Including all these types of things in our diet will certainly boost our immune systems and energy levels.
There are no surprises in the things to avoid (or at least cut down on) to help reduce the symptoms of menopause:
• Overly spicy foods can add to hot flushes and night sweats
• Alcohol stops the body absorbing as many nutrients
• Trans fats and bad carbs are common in processed foods.
There is a lot of information to grasp, so why not make my delicious smoothie recipe to give your new and improved diet a kickstart? It manages to be both good for you and taste amazing. As with all smoothies, you can adjust the recipe to your taste. Just pop all the ingredients into your blender and you’re good to go.
Recipe – HRT Cake
Some of you may have heard of the HRT cake. It’s packed full of good stuff to help combat those menopause symptoms. I’ve put my own slant on this dish, to ensure it is full of essentials for both men and women, as not only does it help with the menopause, it can help protect the prostate. This one is really easy to make.
• Pre-heat your oven to 180°C (160°C if fan-assisted). Grease and line a 2lb cake tin with parchment paper. Throw all the ingredients into a large mixing bowl, and stir until evenly mixed. Leave to soak for 30 minutes, when it should be a cake batter consistency with some texture. If it’s too stiff, add a splash more milk, but it doesn’t want to be runny.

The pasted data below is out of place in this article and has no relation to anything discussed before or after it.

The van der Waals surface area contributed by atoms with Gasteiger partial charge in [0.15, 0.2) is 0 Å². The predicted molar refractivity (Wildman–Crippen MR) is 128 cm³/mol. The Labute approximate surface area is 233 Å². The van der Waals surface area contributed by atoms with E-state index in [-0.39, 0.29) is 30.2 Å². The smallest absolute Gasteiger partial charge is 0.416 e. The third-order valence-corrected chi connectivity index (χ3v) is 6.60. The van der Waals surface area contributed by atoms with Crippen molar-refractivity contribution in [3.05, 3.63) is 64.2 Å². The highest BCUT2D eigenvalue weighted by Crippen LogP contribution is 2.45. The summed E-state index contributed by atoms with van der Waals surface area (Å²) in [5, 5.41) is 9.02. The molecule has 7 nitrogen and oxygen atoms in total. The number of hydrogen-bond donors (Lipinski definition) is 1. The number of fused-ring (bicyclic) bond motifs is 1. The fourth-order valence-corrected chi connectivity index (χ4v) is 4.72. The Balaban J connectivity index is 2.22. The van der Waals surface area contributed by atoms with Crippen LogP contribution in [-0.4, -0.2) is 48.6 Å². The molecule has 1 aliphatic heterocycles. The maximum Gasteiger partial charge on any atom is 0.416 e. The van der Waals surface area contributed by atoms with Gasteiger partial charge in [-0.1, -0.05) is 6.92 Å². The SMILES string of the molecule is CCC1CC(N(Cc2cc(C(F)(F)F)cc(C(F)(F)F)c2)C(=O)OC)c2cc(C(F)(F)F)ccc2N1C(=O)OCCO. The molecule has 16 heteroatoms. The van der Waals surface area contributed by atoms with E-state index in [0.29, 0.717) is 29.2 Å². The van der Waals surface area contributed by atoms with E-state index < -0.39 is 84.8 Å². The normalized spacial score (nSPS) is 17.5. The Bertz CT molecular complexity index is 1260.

- Spoon the mixture into the cake tin before popping into the oven. Bake for 30-40 minutes until golden brown on top, and until a skewer poked in comes out mostly clean. Leave it to cool in the tin before cutting into fingers. This cake keeps in the freezer for up to two months, or in the fridge for four to five days.
Physical and mental wellbeing
You didn’t think you’d got away with the exercises this month did you? Exercise is really important, as menopause and aging can have a dramatic effect on the elasticity in the joints, tendons and ligaments, making us more prone to injury. Weights and HIIT training are a great way to improve bone density and by using simple resistance bands when stretching you can improve your flexibility too.
Whether it is walking, cycling, jogging, swimming… just taking up an activity you enjoy will get your heart rate up and be beneficial to your physical health and mental well-being.
This month I wanted to feature my client Janet, who is in her mid-60s and has made huge progress; I’m so proud of her. Janet started training with me a few years ago, as her 60th birthday was approaching and she wanted to dramatically improve her fitness. We started off very steady, doing seated exercises, but a few years down the line, we have moved onto weighted squats, kneeling press-ups, burpees, sit-ups and not to forget boxing. This is something she really enjoys and she packs a mean punch! Picking something you enjoy is the key to get your heart rate up and work your core.
Until next time, have a happy August everyone and here’s to a fitter, firmer, fabulous and flexible future!
Ian Eassom is a Lincoln-based mobile personal trainer. Ian can offer private individual training sessions (one-to-one, couples or small groups) in your own home, garden or public space, or online, with bespoke exercise and diet plans to suit you. Don’t forget there’s a special offer for Lincolnshire Life readers! For the latest information, visit www.ianeassom.co.uk